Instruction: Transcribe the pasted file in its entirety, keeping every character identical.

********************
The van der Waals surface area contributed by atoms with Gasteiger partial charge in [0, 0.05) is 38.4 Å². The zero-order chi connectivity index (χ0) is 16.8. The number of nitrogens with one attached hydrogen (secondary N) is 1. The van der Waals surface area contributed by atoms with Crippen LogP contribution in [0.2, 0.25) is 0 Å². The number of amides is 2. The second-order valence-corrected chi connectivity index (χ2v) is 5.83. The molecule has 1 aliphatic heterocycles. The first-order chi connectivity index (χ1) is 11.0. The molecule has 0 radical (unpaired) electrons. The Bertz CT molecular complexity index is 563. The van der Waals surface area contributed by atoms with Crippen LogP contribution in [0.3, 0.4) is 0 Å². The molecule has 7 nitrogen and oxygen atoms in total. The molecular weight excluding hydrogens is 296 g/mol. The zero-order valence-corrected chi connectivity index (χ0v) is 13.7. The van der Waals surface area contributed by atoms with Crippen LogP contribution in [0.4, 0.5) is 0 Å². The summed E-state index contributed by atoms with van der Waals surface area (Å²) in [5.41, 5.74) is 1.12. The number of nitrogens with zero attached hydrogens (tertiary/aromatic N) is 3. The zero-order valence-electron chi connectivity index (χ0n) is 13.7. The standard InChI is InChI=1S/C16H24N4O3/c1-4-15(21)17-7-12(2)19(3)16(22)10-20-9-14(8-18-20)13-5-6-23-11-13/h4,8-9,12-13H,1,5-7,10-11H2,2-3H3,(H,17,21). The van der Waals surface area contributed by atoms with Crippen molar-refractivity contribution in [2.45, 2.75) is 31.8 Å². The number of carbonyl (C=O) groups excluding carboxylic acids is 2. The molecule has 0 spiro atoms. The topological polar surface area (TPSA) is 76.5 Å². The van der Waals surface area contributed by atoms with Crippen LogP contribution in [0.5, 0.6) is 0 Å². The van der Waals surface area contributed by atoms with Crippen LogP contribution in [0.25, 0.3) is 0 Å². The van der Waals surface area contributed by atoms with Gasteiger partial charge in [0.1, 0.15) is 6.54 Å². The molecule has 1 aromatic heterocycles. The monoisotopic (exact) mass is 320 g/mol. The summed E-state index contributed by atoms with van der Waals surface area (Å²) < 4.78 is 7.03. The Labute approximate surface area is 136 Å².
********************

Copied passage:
The van der Waals surface area contributed by atoms with Gasteiger partial charge in [0, 0.05) is 38.4 Å². The zero-order chi connectivity index (χ0) is 16.8. The number of nitrogens with one attached hydrogen (secondary N) is 1. The van der Waals surface area contributed by atoms with Crippen LogP contribution in [0.2, 0.25) is 0 Å². The number of amides is 2. The second-order valence-corrected chi connectivity index (χ2v) is 5.83. The molecule has 1 aliphatic heterocycles. The first-order chi connectivity index (χ1) is 11.0. The molecule has 0 radical (unpaired) electrons. The Bertz CT molecular complexity index is 563. The van der Waals surface area contributed by atoms with Crippen LogP contribution in [0.3, 0.4) is 0 Å². The molecule has 7 nitrogen and oxygen atoms in total. The molecular weight excluding hydrogens is 296 g/mol. The zero-order valence-corrected chi connectivity index (χ0v) is 13.7. The van der Waals surface area contributed by atoms with Crippen LogP contribution in [0.4, 0.5) is 0 Å². The summed E-state index contributed by atoms with van der Waals surface area (Å²) in [5.41, 5.74) is 1.12. The number of nitrogens with zero attached hydrogens (tertiary/aromatic N) is 3. The zero-order valence-electron chi connectivity index (χ0n) is 13.7. The standard InChI is InChI=1S/C16H24N4O3/c1-4-15(21)17-7-12(2)19(3)16(22)10-20-9-14(8-18-20)13-5-6-23-11-13/h4,8-9,12-13H,1,5-7,10-11H2,2-3H3,(H,17,21). The van der Waals surface area contributed by atoms with Crippen molar-refractivity contribution in [2.45, 2.75) is 31.8 Å². The number of carbonyl (C=O) groups excluding carboxylic acids is 2. The molecule has 0 spiro atoms. The topological polar surface area (TPSA) is 76.5 Å². The van der Waals surface area contributed by atoms with Crippen LogP contribution in [0.5, 0.6) is 0 Å². The van der Waals surface area contributed by atoms with Crippen LogP contribution in [0.25, 0.3) is 0 Å². The van der Waals surface area contributed by atoms with Gasteiger partial charge in [0.1, 0.15) is 6.54 Å². The molecule has 1 aromatic heterocycles. The monoisotopic (exact) mass is 320 g/mol. The summed E-state index contributed by atoms with van der Waals surface area (Å²) < 4.78 is 7.03. The Labute approximate surface area is 136 Å².